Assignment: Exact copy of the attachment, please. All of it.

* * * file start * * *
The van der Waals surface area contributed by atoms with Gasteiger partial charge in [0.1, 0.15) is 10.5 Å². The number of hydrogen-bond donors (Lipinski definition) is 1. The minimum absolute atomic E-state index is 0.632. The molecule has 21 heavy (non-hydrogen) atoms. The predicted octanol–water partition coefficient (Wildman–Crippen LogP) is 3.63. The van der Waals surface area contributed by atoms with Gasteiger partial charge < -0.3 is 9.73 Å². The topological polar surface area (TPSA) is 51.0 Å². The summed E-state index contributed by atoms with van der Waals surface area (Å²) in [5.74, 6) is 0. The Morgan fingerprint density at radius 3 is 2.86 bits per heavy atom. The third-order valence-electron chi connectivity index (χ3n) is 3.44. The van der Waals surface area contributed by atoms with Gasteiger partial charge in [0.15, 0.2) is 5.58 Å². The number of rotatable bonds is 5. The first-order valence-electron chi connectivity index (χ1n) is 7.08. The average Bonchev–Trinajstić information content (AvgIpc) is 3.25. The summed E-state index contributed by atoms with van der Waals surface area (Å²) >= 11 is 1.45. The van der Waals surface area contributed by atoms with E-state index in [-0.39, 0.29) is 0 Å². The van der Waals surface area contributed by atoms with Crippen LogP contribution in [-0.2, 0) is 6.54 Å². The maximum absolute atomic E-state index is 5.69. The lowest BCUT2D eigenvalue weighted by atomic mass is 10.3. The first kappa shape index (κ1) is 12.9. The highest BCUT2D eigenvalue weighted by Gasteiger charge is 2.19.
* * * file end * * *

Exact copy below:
The van der Waals surface area contributed by atoms with Gasteiger partial charge in [0.1, 0.15) is 10.5 Å². The number of hydrogen-bond donors (Lipinski definition) is 1. The minimum absolute atomic E-state index is 0.632. The molecule has 21 heavy (non-hydrogen) atoms. The predicted octanol–water partition coefficient (Wildman–Crippen LogP) is 3.63. The van der Waals surface area contributed by atoms with Gasteiger partial charge < -0.3 is 9.73 Å². The topological polar surface area (TPSA) is 51.0 Å². The summed E-state index contributed by atoms with van der Waals surface area (Å²) in [5.74, 6) is 0. The Morgan fingerprint density at radius 3 is 2.86 bits per heavy atom. The third-order valence-electron chi connectivity index (χ3n) is 3.44. The van der Waals surface area contributed by atoms with Gasteiger partial charge in [0.15, 0.2) is 5.58 Å². The number of rotatable bonds is 5. The first-order valence-electron chi connectivity index (χ1n) is 7.08. The average Bonchev–Trinajstić information content (AvgIpc) is 3.25. The summed E-state index contributed by atoms with van der Waals surface area (Å²) >= 11 is 1.45. The van der Waals surface area contributed by atoms with E-state index in [-0.39, 0.29) is 0 Å². The van der Waals surface area contributed by atoms with Crippen LogP contribution in [-0.2, 0) is 6.54 Å². The maximum absolute atomic E-state index is 5.69. The lowest BCUT2D eigenvalue weighted by atomic mass is 10.3. The first kappa shape index (κ1) is 12.9. The highest BCUT2D eigenvalue weighted by Gasteiger charge is 2.19.